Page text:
HCP: What are some of the key growth areas that you see for IVDs?
Radcliffe: The trends these days are more toward point of care, toward making products simpler and easier, and toward getting them into more laboratories. An up-and-coming technology is next-generation sequencing. Single nucleotide changes in certain genes may indicate genetic diseases. Sequencing infectious disease organisms can be done to determine which strain is the causative agent of disease.
For example, there are over 100 different Human Papilloma Virus types and only a subset have been shown to be linked with cervical cancer. It’s important to know the strain to determine if you have a high-risk type or one that causes warts.
HCP: You’ve mentioned that the FDA was trying to exert more pressure to regulate IVD testing. Please describe that situation.
Radcliffe: IVDs can enter the market in the U.S. through two paths. IVDs sold as kits are subject to FDA regulations while laboratories that develop their own tests (LDTs) are regulated under CLIA (Clinical Laboratory Improvement Amendments), overseen by the Centers for Medicare and Medicaid Services in the U.S.
FDA has stated that since laboratory-developed tests (LDTs) are diagnostic products they are subject to FDA regulation; however, FDA has always used “enforcement discretion” and has not sought to regulate LDTs. The complexity of newer IVDs has changed the hands-off attitude. FDA is now saying that more oversight is needed for these complex tests so we will see a dramatic shift in IVD regulation in the near future.
HCP: Does that pit certain segments of the IVD market against one another?
Radcliffe: Yes, it’s manufacturers that have to comply with FDA regulations that feel as though there is a double standard. CLIA requirements are viewed as less onerous than the FDA requirements. Therefore, it takes kit manufacturers longer and it costs more to get their tests on the market. It’s pitting these manufacturers against specialty labs.
HCP: What do you see as the likely end game in this scenario?
Radcliffe: The FDA is very clear. There will be regulation of laboratory-developed tests. We just don’t know when or how.
HCP: What’s the best way to keep updated on this?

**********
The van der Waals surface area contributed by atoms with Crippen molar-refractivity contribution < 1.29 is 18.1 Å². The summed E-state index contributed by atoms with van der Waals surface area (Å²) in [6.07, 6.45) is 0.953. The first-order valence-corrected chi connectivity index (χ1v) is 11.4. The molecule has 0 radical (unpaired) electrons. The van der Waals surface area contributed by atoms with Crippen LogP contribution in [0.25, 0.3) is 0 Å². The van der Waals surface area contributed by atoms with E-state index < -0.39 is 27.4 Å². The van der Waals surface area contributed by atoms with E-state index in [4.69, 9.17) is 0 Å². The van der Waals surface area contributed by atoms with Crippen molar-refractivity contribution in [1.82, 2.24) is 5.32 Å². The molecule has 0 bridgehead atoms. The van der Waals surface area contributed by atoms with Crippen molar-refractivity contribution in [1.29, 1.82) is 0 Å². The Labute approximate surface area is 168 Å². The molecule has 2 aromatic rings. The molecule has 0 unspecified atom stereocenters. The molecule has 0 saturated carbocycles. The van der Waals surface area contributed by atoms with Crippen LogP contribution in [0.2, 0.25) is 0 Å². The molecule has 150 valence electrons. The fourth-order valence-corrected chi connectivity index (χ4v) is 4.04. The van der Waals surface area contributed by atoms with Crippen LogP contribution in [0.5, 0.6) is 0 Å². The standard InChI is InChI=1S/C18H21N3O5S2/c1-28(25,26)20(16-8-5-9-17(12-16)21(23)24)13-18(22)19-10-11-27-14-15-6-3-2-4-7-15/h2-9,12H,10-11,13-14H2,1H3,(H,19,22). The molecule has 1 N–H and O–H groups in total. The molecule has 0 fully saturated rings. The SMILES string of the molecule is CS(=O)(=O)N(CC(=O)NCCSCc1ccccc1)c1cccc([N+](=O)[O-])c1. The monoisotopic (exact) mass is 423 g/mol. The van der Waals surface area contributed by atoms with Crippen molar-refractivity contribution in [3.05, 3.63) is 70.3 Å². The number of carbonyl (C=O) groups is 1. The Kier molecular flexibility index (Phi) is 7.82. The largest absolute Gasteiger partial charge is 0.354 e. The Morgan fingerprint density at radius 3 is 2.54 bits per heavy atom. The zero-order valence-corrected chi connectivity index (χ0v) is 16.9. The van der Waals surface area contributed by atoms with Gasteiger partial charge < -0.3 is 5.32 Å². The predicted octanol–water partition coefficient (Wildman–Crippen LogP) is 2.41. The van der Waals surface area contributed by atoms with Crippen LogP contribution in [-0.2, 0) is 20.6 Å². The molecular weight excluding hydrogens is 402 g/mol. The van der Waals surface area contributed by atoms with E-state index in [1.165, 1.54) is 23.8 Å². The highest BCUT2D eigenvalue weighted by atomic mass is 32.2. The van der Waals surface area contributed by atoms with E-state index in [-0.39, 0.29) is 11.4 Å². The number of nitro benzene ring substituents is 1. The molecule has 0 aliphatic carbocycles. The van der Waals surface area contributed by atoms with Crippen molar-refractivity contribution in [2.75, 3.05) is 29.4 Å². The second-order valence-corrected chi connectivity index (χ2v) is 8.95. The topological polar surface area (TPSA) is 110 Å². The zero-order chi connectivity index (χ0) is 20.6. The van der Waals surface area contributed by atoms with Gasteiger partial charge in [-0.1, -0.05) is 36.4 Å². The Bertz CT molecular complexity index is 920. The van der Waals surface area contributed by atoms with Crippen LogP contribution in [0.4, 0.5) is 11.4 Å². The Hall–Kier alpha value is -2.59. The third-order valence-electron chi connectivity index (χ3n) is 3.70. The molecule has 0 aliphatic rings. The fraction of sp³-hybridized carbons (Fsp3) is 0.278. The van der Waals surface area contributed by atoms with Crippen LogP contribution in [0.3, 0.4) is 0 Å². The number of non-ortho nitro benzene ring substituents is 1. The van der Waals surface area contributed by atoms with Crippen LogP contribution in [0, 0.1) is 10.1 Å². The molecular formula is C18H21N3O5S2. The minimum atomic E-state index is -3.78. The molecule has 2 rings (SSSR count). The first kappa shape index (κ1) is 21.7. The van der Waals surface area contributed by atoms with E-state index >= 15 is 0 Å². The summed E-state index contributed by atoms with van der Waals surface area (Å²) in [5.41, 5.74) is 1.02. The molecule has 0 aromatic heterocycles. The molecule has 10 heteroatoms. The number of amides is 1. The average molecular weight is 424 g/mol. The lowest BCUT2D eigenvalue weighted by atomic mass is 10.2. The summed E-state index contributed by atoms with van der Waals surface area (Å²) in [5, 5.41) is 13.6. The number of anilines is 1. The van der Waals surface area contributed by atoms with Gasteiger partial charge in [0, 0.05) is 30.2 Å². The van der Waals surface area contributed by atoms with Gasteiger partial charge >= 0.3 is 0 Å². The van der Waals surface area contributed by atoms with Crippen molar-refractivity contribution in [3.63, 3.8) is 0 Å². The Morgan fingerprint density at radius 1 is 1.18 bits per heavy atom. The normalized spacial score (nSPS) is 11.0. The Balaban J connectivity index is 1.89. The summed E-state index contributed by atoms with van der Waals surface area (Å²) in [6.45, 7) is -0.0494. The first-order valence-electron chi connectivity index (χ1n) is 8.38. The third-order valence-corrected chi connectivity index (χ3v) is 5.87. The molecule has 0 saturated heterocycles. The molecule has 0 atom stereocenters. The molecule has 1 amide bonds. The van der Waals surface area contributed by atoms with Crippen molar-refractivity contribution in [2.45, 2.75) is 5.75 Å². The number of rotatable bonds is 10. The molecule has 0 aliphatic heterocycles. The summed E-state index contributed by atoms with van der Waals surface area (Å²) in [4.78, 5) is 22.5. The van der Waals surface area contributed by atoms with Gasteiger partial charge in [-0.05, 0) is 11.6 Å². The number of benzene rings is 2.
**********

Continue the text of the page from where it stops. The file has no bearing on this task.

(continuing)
Radcliffe: Anyone can sign up for FDA’s daily updates at the FDA CDRH (Center for Devices and Radiological Health) daily update registration page (https://public.govdelivery.com/accounts/USFDA/subscriber/new). Of course, trade journals are also important.
HCP: You have mentioned that in general IVDs are regulated by CDRH as medical devices while some are biologics regulated by CBER (Center for Biologics Evaluation and Research). Doesn’t that lead to confusion in the industry?
Radcliffe: It does lead to confusion, but let me give you examples: If the intended use of an IVD is to screen blood for infectious disease agents such as HIV, HBV, or HCV, that test will be performed in the blood bank laboratory. That test is cleared by CBER because it is intended to screen blood for infectious agents.
If the test is intended for diagnostic use, for instance to detect HIV, then it would be performed in the Central Lab and would be regulated under CDRH’s Office of In-Vitro Diagnostics and Radiological Health, or OIR.
HCP: Does your company get involved in IVD labeling issues, and if so, what are some of the key issues involved in IVD labeling?
Radcliffe: We are involved a lot! This is a big one for packaging. Research Use Only and Investigational Use Only labeling is very, very important, and it is changing. When you are choosing a companion diagnostic product, you have to understand when to use IUO because pharmaceutical companies often think that the IVD that they are using within a study is a tool, but FDA’s viewpoint is that if you are using the diagnostic product in a study then it, too, even if the pharmaceutical company isn’t going to submit that diagnostic for clearance or approval, is still considered investigational. That key piece confuses people quite a bit.